Tell us a little bit about yourself and how you came to live in Rye?
After having lived in Berlin, London, Milan and Munich, and a crazy career as a partner and executive in two entertainment companies, I moved with my family in 2002 from Munich to Rye, New York. It was always a dream of mine to live in New York. Career-wise it led me to reinvent myself and to study photography at the International Center of Photography (ICP) in NYC. For about 8 years I have been working now as photographer in New York for editorial and commercial clients. I also have a business degree. It comes in handy every now and then.
Why Rye? Our son was 2-years old when we moved here and Rye offered a lot for a young family, and it is still close enough to the city.
When did you realize you wanted to be a photographer? was it a hobby first?
It was a gradual process. Through my film career I have always been working with creatives and I have always been a big fan of visual arts. Around 2004 a friend told me about the ICP in New York City and I spontaneously signed up for fun. The first class I took was by the famous NY portrait photographer Amy Arbus, daughter of the photography legend Diane Arbus. Amy was known for brutally honest class critique that often didn’t sit well with students. I was quite nervous about that, especially since I didn’t do many portraits. But she turned out to be extremely supportive of my work and still today I follow her advice: “Try to let go!” I guess her encouragement played a big part in my decision to go on this journey.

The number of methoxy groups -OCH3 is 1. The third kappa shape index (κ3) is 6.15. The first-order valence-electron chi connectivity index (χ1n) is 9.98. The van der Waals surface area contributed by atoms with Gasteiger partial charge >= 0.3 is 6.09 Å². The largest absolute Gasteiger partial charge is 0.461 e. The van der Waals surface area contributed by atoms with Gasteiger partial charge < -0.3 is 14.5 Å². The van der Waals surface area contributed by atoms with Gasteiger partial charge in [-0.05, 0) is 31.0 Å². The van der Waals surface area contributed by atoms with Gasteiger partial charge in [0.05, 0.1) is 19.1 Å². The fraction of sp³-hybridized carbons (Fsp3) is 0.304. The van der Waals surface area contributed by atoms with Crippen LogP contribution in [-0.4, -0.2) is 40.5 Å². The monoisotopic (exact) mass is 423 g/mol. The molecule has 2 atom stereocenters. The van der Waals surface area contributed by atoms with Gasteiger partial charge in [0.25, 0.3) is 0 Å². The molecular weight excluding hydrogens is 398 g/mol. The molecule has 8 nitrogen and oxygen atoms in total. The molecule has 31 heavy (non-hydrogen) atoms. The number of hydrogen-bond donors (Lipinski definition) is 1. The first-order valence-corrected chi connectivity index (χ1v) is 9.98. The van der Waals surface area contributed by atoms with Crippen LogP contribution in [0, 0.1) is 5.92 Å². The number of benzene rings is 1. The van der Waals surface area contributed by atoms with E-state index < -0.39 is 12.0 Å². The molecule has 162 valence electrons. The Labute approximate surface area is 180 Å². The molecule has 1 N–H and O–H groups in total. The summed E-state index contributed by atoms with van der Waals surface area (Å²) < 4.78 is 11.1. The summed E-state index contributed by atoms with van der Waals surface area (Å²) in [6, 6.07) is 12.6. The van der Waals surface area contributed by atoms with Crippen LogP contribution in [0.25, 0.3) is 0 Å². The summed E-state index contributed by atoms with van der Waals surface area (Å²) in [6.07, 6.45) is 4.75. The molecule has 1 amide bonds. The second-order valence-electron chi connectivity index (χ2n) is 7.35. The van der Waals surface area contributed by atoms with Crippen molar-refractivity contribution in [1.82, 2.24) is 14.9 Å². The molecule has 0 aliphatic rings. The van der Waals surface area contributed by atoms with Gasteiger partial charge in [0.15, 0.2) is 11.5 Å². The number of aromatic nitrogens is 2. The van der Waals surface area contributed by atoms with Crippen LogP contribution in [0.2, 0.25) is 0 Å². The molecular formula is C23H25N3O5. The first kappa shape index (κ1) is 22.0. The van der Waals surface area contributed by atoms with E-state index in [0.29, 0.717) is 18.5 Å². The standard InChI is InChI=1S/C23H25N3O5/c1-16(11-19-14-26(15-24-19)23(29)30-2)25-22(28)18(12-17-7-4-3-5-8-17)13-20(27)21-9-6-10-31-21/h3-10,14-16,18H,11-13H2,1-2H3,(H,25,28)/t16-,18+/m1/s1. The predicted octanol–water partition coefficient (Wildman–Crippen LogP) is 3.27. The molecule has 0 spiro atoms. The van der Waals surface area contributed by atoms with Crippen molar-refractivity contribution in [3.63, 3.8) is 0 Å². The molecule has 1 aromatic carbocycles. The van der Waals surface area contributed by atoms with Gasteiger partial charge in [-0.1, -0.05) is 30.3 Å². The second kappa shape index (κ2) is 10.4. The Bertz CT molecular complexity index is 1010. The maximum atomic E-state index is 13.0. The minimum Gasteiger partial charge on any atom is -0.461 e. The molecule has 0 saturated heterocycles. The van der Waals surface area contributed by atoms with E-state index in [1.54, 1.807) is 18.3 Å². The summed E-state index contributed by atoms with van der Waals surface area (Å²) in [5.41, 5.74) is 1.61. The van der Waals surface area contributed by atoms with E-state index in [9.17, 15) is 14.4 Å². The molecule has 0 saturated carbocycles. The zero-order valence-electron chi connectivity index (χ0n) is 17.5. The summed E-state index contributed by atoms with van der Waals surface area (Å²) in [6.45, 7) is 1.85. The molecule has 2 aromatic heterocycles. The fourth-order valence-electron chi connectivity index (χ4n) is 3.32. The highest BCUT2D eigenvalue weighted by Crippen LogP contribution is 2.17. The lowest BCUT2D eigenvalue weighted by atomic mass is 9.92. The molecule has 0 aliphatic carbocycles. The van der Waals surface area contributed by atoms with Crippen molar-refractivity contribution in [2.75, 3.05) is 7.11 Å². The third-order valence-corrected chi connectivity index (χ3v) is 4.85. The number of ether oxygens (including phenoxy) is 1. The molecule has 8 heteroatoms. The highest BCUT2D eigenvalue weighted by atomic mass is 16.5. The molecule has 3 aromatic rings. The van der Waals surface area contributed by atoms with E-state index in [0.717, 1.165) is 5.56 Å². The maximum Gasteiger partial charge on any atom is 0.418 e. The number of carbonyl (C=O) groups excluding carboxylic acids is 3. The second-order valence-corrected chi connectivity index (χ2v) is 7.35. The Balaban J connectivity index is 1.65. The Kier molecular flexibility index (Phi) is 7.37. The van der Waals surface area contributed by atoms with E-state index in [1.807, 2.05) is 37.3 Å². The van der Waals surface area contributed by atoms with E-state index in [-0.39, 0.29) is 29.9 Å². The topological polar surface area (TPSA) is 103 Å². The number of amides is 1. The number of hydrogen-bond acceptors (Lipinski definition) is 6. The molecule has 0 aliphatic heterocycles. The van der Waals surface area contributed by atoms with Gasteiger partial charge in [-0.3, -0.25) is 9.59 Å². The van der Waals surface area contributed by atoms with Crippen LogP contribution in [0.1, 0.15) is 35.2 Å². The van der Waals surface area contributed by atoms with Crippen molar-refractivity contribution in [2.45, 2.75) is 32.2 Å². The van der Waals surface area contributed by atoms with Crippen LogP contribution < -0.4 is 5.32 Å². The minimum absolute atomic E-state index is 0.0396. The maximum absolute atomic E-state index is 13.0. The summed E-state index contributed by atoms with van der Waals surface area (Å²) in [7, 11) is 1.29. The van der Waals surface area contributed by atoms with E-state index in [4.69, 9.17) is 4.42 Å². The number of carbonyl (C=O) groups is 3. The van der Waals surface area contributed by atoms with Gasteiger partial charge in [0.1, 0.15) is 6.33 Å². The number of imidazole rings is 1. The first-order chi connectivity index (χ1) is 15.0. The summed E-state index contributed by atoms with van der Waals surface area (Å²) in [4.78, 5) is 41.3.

We absolutely fell in love with your first light series, what inspired this series?
The unusual cold winter we have had played a big roll. Going into hibernation mode would have been so much easier, but I forced myself to find a way how to continue my previous project MOVED. The FIRST LIGHT images evolved over several months in 2014 and 2015 shooting around sunrise in Rye. The opportunity to create those images only lasts for a few minutes each day. It’s a continuation of me trying to let go.
What is your favorite spot in Rye?
The whole Playland / Oakland Beach area (the pier, the amusement park, the sanctuary, the beach, the park) It’s such a great backdrop.
Do you have a favorite photograph or pice of work? If you can narrow it down, which one?
My work continuously evolves. It has to. So, I am trying not to get attached too much to my images. Usually the latest image is always my favorite.
Nevertheless, some images in my portfolio are older and I guess I must like those a lot. One of them is a portrait of Lee and Bob Woodruff, who also live in Rye. The image was taken in the tunnel underneath the tracks at the Rye train station, after his tragic accident while reporting from the Iraq war.
Where are your photographs carried in the area?
My in-stock artwork fluctuates quite a bit. Most of the images I do are custom prints where I work closely with interior designers and art consultants. Nest Inspired Home
carries a few of my images as prints behind acrylic glass, and you can see all of my available work at http://stefanradtke.co
m . To help clients in their decision-making process I often do photoshop mock-ups of their rooms with examples of my artwork in it.
Be sure to check out his website, his photographs take you to another place and give a sense of calm, which we all need !